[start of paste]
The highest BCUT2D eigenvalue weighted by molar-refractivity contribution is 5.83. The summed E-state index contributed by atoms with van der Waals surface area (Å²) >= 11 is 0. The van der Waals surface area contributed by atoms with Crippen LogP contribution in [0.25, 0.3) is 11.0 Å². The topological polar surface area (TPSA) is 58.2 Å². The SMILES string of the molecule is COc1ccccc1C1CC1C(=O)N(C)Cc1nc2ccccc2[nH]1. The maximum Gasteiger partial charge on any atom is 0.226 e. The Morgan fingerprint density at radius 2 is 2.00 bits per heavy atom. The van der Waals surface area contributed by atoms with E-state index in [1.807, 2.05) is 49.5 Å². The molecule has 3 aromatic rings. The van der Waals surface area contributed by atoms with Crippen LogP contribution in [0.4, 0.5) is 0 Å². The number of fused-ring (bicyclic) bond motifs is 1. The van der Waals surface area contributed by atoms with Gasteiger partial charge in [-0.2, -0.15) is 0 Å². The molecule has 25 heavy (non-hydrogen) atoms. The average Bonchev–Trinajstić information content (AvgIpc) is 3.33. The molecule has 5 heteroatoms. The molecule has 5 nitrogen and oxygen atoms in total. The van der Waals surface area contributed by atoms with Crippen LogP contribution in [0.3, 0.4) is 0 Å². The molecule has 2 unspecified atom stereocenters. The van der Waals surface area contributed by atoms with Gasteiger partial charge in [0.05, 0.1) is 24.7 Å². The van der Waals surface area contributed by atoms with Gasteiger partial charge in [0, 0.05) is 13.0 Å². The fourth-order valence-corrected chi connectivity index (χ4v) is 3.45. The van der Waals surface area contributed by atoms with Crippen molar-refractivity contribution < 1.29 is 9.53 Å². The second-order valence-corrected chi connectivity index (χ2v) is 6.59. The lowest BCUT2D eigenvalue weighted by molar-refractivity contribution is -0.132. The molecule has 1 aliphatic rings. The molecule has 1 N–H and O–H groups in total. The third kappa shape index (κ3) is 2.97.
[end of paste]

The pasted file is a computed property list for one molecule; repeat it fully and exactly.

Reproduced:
The highest BCUT2D eigenvalue weighted by molar-refractivity contribution is 5.83. The summed E-state index contributed by atoms with van der Waals surface area (Å²) >= 11 is 0. The van der Waals surface area contributed by atoms with Crippen LogP contribution in [0.25, 0.3) is 11.0 Å². The topological polar surface area (TPSA) is 58.2 Å². The SMILES string of the molecule is COc1ccccc1C1CC1C(=O)N(C)Cc1nc2ccccc2[nH]1. The maximum Gasteiger partial charge on any atom is 0.226 e. The Morgan fingerprint density at radius 2 is 2.00 bits per heavy atom. The van der Waals surface area contributed by atoms with E-state index in [1.807, 2.05) is 49.5 Å². The molecule has 3 aromatic rings. The van der Waals surface area contributed by atoms with Crippen LogP contribution in [0.4, 0.5) is 0 Å². The number of fused-ring (bicyclic) bond motifs is 1. The van der Waals surface area contributed by atoms with Gasteiger partial charge in [-0.2, -0.15) is 0 Å². The molecule has 25 heavy (non-hydrogen) atoms. The average Bonchev–Trinajstić information content (AvgIpc) is 3.33. The molecule has 5 heteroatoms. The molecule has 5 nitrogen and oxygen atoms in total. The van der Waals surface area contributed by atoms with Crippen LogP contribution in [0.3, 0.4) is 0 Å². The molecule has 2 unspecified atom stereocenters. The van der Waals surface area contributed by atoms with Gasteiger partial charge in [0.05, 0.1) is 24.7 Å². The van der Waals surface area contributed by atoms with Gasteiger partial charge in [0, 0.05) is 13.0 Å². The fourth-order valence-corrected chi connectivity index (χ4v) is 3.45. The van der Waals surface area contributed by atoms with Crippen molar-refractivity contribution < 1.29 is 9.53 Å². The second-order valence-corrected chi connectivity index (χ2v) is 6.59. The lowest BCUT2D eigenvalue weighted by molar-refractivity contribution is -0.132. The molecule has 1 aliphatic rings. The molecule has 1 N–H and O–H groups in total. The third kappa shape index (κ3) is 2.97.